Bernd Heinrich, The Snoring Bird: My Family's Journey Through a Century of Biology
(New York: Ecco, 2007; rpt. HarperPerennial, 2008), p. 6:
Another box contained copies of reprints of his scientific papers: page after page, now coated in dust and yellowed. These were the culmination of his lifework—the work that had stood at the center of his entire existence—prepared with such painstaking devotion and sacrifice. I felt saddened to see them now discarded and decaying in the barn attic. Probably fewer than a dozen people had ever read any of these papers. Most people have never even heard of ichneumon wasps, and many of those who have would be likely to disparage them as "flies."
Id., pp. 8-9:
Looking at the boxes full of old, unreadable reprints in Mamusha's hayloft, I now felt a tinge of regret. Poking around, I noticed a book with a green cover. It was water-stained from snow that had come in through the open windows for decades. It was also garnished with gobs of dried bird manure, but underneath in gold lettering I read: "Burmesische Ichneumoninae, Part 1, by Gerd Heinrich, Dryden [referring to our one-room post office next to the town of Wilton], Maine, U.S.A." A second volume was labeled "Part 2."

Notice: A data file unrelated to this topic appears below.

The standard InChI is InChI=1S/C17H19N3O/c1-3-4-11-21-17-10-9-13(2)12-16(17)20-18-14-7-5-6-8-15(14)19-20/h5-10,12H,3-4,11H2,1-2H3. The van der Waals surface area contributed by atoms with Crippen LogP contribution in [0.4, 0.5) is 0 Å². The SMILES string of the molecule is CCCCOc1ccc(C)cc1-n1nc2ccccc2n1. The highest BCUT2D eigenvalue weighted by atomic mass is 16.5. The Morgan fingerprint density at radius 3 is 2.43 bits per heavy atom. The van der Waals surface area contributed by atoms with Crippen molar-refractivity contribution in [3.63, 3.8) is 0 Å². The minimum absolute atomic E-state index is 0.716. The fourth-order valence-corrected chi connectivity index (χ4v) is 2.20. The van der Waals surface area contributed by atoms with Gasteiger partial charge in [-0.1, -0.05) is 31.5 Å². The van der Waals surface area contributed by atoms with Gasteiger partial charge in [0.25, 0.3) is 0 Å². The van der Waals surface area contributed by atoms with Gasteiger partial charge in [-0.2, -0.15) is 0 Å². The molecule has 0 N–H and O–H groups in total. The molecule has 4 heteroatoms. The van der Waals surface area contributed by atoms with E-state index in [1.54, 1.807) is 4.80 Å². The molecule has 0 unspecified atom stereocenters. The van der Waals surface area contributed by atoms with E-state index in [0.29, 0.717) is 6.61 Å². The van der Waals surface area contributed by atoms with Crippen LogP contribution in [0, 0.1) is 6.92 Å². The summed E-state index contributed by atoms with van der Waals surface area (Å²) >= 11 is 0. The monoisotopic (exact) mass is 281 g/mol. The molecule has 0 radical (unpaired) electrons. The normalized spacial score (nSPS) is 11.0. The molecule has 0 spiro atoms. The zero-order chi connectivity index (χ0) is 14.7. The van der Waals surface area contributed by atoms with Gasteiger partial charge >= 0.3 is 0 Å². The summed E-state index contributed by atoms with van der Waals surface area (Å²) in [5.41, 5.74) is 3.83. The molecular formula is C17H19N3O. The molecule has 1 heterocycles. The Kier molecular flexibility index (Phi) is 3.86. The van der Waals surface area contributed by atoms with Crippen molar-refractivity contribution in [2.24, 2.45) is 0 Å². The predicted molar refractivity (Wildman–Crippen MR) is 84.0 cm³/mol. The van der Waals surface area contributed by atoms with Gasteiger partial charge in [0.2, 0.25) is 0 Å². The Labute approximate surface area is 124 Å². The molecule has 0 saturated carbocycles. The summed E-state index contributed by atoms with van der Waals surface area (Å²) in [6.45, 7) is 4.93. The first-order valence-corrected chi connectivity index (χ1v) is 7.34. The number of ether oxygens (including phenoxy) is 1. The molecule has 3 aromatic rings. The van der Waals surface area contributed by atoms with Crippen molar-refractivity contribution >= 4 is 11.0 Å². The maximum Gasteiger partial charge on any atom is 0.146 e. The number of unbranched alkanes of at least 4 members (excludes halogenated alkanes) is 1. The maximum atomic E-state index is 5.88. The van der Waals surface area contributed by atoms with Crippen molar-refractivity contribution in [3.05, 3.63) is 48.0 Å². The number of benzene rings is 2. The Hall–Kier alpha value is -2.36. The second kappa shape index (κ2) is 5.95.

To the undiscerning eye, these two books would have no more meaning than they did to the chickens that had scratched among their pages. Yet I knew what they had meant to Papa. He had been a combatant in two world wars. He understood all too well the fleeting nature of existence. Somehow, against all odds, he not only had survived, escaped, and started, with nothing, all over again, but had gone on to produce this work that would long outlive him. And here it was, covered in chicken shit, scattered in the dust and unread. I thought, How "immortal" is a lifework if the subject is so obscure that hardly a soul takes an interest in it?